The state of hate in Minnesota

Many of us probably wouldn’t realize it, but racial and religious hate groups are still alive across Minnesota.

Racist skinhead and neo-Nazi groups have a statewide presence, and they’re just two of 10 active hate groups in the state.

That’s according to the Southern Poverty Law Center’s latest Hate Map.

After this weekend’s deadly clashes at a rally for white supremacists and white nationalists, it seems only proper that we take a look at hate in Minnesota.

Per the SPLC, Minneapolis has a Ku Klux Klan chapter, two black separatist groups and an anti-Muslim group, ACT for America.

Step out into the suburbs and there’s a radical, anti-Semitic Catholic organization called The Remnant, based in Forest Lake.

In Plymouth, there’s a “hate music” company called Behold Barbarity Records. The record company recently made headlines on the prominent metal blog Invisible Oranges for selling a Nazi T-shirt including German text that translated to “the Jews are our misfortune.” (The shirt isn’t listed on the label’s online store anymore.)

Here’s the SPLC’s statement for how it defines hate groups:

”All hate groups have beliefs or practices that attack or malign an entire class of people, typically for their immutable characteristics. The SPLC list was compiled using hate group publications and websites, citizen and law enforcement reports, field sources and news reports. Hate group activities can include criminal acts, marches, rallies, speeches, meetings, leafleting or publishing.”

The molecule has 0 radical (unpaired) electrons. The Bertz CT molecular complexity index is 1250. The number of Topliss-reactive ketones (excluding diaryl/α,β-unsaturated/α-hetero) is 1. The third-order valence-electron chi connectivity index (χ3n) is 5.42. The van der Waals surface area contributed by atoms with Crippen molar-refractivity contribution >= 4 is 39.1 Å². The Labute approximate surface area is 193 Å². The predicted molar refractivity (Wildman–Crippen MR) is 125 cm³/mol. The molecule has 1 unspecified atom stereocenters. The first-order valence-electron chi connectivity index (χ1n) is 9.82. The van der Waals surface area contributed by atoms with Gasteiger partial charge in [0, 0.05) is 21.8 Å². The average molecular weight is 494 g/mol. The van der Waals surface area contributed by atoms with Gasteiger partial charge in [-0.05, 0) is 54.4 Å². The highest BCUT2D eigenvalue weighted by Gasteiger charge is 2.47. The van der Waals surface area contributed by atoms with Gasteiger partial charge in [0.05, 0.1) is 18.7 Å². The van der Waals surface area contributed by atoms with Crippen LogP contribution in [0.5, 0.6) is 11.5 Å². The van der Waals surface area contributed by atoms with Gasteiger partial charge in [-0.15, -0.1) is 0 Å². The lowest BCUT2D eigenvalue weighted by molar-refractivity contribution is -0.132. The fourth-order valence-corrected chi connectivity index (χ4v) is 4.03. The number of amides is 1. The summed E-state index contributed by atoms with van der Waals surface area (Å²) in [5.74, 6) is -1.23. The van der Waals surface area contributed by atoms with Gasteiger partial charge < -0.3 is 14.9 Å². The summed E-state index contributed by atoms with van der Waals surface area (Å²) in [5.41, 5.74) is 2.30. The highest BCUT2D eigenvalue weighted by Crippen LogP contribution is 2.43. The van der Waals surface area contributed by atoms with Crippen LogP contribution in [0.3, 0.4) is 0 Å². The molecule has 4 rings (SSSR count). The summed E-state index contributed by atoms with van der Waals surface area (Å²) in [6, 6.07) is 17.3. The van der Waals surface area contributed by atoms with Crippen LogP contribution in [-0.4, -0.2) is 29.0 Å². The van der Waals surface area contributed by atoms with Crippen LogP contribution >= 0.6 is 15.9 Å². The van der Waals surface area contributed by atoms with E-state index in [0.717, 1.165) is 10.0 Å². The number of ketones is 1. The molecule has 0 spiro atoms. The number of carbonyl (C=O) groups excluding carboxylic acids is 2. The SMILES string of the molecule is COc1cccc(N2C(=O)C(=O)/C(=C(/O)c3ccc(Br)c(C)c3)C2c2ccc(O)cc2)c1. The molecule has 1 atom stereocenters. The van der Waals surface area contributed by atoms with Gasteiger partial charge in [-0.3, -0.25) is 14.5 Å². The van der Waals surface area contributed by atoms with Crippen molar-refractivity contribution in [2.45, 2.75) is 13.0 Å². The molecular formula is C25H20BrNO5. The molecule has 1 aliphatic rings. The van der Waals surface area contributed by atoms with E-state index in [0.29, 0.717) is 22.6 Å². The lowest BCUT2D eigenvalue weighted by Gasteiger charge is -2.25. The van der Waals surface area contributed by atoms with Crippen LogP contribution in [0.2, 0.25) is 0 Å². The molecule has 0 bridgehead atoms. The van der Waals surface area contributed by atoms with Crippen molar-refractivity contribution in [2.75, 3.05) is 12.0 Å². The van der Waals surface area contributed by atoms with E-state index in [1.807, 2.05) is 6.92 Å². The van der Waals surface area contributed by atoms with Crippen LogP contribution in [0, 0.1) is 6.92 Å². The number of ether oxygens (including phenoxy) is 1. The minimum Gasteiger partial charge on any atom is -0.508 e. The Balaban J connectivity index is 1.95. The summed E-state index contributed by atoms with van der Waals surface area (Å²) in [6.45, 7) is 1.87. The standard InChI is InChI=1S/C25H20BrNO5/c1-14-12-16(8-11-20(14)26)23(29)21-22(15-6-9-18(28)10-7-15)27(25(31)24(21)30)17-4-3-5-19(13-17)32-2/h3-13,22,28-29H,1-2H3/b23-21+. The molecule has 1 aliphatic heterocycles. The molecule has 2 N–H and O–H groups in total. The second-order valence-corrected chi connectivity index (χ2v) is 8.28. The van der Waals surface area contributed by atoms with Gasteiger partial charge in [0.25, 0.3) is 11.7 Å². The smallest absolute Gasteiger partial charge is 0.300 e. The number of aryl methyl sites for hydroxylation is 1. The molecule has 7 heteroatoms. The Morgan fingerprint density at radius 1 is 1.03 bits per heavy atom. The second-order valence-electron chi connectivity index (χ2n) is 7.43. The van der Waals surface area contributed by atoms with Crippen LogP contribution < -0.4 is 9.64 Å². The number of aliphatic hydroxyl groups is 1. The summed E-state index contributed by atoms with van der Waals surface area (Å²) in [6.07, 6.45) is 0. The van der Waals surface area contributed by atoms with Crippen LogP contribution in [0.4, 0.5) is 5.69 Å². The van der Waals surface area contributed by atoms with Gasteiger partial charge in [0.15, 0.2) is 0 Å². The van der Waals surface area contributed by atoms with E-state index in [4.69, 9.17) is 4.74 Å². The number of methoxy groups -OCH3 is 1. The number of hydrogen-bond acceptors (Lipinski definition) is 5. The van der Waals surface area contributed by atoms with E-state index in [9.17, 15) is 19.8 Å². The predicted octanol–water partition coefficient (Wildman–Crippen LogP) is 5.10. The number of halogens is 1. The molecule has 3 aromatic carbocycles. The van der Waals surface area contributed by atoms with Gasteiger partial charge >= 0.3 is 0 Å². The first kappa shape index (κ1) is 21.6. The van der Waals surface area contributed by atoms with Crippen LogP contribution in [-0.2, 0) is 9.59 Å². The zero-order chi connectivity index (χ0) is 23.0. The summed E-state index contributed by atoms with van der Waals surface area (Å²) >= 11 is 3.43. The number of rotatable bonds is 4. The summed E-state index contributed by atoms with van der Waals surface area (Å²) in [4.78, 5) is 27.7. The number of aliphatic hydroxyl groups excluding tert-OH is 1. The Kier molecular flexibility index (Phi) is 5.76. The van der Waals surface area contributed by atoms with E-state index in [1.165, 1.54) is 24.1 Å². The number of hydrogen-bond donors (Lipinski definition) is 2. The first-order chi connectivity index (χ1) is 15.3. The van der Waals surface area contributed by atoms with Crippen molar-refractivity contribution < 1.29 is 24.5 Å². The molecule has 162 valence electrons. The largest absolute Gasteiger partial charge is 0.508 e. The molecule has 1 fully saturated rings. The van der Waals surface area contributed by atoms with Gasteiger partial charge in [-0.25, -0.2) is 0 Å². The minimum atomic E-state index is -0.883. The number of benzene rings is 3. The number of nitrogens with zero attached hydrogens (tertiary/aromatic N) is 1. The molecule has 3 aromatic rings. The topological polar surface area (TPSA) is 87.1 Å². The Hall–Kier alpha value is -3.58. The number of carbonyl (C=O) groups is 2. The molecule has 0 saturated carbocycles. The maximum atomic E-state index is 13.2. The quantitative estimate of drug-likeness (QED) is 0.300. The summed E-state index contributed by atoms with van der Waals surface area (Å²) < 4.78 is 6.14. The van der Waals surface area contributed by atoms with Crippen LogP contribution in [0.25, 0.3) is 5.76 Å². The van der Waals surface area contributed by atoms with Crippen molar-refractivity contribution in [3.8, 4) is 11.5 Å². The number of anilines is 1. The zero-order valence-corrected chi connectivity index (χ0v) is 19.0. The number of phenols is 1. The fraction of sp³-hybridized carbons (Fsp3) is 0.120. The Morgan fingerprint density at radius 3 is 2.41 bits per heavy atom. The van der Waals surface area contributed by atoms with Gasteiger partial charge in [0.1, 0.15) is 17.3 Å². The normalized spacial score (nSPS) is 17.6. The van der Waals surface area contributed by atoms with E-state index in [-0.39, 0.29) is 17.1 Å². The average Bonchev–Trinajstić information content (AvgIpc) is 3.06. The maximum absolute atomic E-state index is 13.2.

The number of hate groups across the U.S. is increasing, the SPLC says. Their current count is at 917 active groups.

There was a dip during Barack Obama’s presidency as hate groups moved online and underground, according to the SPLC. But in the past two years, the nonprofit says, “in part due to a presidential campaign that flirted heavily with extremist ideas, the hate group count has risen again.”

The SPLC has been criticized in recent years for its massive endowment of over $200 million and its leaders’ $330,000-plus salaries.

Some say it’s become a partisan shill for progressive causes, rather than the publicly minded civil rights organization it started as in 1971. The Hate Map, critics say, sometimes is fast and loose with how it defines hate groups.

But one reason for that could be a lack of agreement on what “hate” is. Journalists struggle to aptly describe racism and hatred, and apparently academics do, too.

“I do think there is a desperate need for more objective research on hate crimes and domestic extremism—especially now,” terrorism researcher J.M. Berger told Politico Magazine for a piece on the SPLC.